Ever wonder what it’s like to be 80 years old?
Oliver Sacks, a neurology professor at NYU, shares the truth about life as an octogenarian in a piece for The New York Times called “The Joy of Old Age. (No Kidding).” In the column, Sacks writes:
“I do not think of old age as an ever grimmer time that one must somehow endure and make the best of, but as a time of leisure and freedom, freed from the factitious urgencies of earlier days, free to explore whatever I wish, and to bind the thoughts and feelings of a lifetime together.”
Isn’t that beautiful?
An 80th birthday is cause for celebration, but along the way other milestones matter, too. For instance, the big 3-0.
By the time we say goodbye to our 20s, what should we have experienced in our careers?
1. At least one intern has addressed you as “Mr.” or “Ms.”
2. Seven words: moved from your parents’ house for good.
3. Handled every schedule imaginable—days, nights, weekends, weekend nights, holidays, holiday nights…you get the idea.
4. Written so many cover letters that you could pen an autobiography of failed job applications.
5. Had such a terrible boss that you questioned the very idea of working to earn a living.
6. Realized that your college major—once a pivotal career decision—really didn’t matter all that much.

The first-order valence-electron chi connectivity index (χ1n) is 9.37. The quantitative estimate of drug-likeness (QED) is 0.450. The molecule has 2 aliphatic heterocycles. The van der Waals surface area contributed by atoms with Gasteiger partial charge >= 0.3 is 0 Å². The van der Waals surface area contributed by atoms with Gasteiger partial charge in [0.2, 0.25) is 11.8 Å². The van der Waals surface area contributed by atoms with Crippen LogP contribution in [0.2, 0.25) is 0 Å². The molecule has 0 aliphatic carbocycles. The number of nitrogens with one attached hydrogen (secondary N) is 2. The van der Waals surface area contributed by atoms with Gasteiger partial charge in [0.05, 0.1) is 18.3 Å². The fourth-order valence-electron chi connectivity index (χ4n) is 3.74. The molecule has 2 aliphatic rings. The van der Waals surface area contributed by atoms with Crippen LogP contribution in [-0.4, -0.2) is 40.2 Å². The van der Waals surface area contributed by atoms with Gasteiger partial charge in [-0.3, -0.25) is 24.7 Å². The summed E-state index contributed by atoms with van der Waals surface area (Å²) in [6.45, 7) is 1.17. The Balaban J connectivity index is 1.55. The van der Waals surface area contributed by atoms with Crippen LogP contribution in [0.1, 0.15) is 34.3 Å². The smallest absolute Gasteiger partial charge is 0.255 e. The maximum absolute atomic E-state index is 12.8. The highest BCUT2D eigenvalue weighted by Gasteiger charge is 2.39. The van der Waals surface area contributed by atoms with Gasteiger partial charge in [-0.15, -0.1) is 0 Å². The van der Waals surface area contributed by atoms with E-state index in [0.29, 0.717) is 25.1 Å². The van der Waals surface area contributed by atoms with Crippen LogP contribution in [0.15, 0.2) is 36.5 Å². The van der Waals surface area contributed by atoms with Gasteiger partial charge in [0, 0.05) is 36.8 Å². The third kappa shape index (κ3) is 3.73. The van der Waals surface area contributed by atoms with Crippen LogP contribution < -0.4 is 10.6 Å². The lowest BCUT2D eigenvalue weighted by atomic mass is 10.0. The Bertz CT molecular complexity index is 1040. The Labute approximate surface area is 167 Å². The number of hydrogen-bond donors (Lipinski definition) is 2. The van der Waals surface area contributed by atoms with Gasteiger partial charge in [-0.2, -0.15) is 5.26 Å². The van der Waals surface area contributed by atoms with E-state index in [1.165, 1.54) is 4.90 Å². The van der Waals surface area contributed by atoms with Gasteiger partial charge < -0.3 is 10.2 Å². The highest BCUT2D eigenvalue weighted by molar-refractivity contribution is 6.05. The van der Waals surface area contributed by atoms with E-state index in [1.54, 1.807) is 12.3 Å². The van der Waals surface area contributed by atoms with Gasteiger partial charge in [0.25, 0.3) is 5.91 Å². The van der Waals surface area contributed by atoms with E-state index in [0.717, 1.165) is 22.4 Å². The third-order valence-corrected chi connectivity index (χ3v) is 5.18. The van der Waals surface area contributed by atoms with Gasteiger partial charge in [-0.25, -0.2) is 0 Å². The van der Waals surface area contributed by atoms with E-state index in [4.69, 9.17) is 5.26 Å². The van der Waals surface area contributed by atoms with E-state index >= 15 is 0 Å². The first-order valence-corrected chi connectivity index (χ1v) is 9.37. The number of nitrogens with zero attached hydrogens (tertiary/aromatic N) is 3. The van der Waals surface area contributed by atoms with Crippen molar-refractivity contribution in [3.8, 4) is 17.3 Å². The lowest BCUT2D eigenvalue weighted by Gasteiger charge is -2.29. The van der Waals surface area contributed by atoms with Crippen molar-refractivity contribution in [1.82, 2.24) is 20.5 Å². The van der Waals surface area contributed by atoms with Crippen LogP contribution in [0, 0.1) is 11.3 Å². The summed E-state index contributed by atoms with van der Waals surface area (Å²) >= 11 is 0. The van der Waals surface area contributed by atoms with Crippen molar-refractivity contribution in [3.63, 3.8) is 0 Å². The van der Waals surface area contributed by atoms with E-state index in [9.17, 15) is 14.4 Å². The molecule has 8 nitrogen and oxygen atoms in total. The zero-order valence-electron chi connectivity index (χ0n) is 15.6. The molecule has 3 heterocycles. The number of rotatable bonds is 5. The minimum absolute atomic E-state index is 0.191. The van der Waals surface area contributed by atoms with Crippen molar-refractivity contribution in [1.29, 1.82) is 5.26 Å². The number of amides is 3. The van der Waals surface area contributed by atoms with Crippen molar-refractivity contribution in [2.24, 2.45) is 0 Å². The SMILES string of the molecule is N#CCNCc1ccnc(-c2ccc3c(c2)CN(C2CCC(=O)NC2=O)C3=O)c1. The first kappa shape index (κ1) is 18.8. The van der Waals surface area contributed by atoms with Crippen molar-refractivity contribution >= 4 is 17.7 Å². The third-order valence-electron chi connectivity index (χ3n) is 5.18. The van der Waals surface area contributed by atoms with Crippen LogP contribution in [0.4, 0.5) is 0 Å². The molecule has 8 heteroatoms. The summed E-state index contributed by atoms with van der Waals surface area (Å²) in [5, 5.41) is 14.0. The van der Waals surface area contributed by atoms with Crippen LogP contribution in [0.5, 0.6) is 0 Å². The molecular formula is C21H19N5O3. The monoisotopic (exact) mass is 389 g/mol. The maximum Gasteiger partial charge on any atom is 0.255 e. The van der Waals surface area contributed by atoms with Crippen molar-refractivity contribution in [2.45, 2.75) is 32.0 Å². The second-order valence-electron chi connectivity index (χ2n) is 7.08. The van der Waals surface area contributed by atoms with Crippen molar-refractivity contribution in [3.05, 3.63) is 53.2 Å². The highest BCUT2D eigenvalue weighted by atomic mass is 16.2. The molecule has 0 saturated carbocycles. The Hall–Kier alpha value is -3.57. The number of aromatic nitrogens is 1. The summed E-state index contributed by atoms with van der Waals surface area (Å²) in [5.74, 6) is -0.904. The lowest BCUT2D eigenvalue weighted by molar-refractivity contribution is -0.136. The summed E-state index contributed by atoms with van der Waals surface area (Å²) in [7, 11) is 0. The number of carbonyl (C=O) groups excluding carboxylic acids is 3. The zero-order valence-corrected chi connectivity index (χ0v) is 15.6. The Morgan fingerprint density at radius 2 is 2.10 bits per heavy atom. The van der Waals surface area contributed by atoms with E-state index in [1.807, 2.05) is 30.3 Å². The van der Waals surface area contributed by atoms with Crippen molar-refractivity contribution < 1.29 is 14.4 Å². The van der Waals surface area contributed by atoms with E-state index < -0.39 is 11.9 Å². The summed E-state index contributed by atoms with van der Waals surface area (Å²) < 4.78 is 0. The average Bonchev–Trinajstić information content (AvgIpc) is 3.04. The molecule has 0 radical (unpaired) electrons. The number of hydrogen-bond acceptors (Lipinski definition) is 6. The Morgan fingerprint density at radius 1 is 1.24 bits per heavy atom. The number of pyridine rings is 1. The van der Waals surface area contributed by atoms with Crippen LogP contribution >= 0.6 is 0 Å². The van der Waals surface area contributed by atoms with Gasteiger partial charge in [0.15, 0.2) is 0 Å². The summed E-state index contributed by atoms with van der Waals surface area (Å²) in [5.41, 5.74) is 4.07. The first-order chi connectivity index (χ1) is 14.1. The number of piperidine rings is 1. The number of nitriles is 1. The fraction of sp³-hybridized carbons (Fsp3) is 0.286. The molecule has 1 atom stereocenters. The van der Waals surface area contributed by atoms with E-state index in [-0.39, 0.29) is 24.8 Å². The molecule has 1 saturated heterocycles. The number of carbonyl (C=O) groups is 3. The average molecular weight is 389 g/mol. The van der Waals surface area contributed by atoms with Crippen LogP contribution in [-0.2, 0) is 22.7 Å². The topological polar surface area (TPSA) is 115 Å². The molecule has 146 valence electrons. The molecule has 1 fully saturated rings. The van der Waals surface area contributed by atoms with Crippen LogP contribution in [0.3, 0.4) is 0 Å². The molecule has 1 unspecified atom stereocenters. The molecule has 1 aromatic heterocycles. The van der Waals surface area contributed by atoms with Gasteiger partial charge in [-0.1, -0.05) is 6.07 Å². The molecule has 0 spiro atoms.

7. Slaved away in your office on a picture-perfect Sunday because, well, the work’s just gotta get done.
8. After several years in the professional ranks, your resume no longer has traces of college clubs and achievements.
9. Battle tested, you don’t even flinch when the client says: “This isn’t what I wanted. You’ll have to do it again.”
10. Maintained a 401(k) and contributed funds to the point that you can actually see it working.
11. Defused a stressful office situation by saying, “In my experience , here’s what we should do.”
12. Landed a nice raise and proceeded to buy something you would never get otherwise.
13. Elected to take an advanced education course (or pick up a new skill) because of the value it added to your career.
14. After bouncing from job to job, you finally see the value of a stable situation with long-term potential.
15. Been there and done that long enough to understand who you are and the type of work that gets you out of bed in the morning. If your 20s were the decade to get knocked around, then may you spend the next 10 years cashing in on the education.
Danny Rubin is a PR professional for Rubin Communications Group in Virginia Beach. He also manages News To Live By, a blog for millennials that highlights the career advice and leadership lessons hidden in the day’s top stories. You can follow him at @dannyhrubin and @NewsToLiveBy. A version of this article first appeared on News To Live By.